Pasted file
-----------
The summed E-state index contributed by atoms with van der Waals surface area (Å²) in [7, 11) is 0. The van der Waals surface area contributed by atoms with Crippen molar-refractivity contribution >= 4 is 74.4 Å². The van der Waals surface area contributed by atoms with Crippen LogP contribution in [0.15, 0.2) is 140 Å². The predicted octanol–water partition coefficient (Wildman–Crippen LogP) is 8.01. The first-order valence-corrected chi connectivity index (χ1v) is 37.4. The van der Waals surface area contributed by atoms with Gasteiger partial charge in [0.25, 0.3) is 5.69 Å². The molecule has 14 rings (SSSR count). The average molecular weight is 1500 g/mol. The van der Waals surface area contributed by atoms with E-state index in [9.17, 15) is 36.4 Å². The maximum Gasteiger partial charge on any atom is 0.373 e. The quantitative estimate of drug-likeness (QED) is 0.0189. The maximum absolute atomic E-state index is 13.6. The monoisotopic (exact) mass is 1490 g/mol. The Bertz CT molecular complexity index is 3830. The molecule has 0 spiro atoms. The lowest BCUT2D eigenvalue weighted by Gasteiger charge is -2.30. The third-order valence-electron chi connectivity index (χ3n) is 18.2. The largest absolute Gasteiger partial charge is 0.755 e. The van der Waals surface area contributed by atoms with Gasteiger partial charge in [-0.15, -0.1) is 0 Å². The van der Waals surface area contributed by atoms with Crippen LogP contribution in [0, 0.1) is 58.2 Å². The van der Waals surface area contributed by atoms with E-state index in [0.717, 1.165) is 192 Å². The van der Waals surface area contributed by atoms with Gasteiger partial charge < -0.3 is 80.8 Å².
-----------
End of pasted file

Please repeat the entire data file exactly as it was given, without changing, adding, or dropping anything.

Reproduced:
The summed E-state index contributed by atoms with van der Waals surface area (Å²) in [7, 11) is 0. The van der Waals surface area contributed by atoms with Crippen molar-refractivity contribution >= 4 is 74.4 Å². The van der Waals surface area contributed by atoms with Crippen LogP contribution in [0.15, 0.2) is 140 Å². The predicted octanol–water partition coefficient (Wildman–Crippen LogP) is 8.01. The first-order valence-corrected chi connectivity index (χ1v) is 37.4. The van der Waals surface area contributed by atoms with Gasteiger partial charge in [0.25, 0.3) is 5.69 Å². The molecule has 14 rings (SSSR count). The average molecular weight is 1500 g/mol. The van der Waals surface area contributed by atoms with E-state index in [9.17, 15) is 36.4 Å². The maximum Gasteiger partial charge on any atom is 0.373 e. The quantitative estimate of drug-likeness (QED) is 0.0189. The maximum absolute atomic E-state index is 13.6. The monoisotopic (exact) mass is 1490 g/mol. The Bertz CT molecular complexity index is 3830. The molecule has 0 spiro atoms. The lowest BCUT2D eigenvalue weighted by Gasteiger charge is -2.30. The third-order valence-electron chi connectivity index (χ3n) is 18.2. The largest absolute Gasteiger partial charge is 0.755 e. The van der Waals surface area contributed by atoms with Gasteiger partial charge in [-0.15, -0.1) is 0 Å². The van der Waals surface area contributed by atoms with Crippen LogP contribution in [0, 0.1) is 58.2 Å². The van der Waals surface area contributed by atoms with E-state index in [0.717, 1.165) is 192 Å². The van der Waals surface area contributed by atoms with Gasteiger partial charge < -0.3 is 80.8 Å².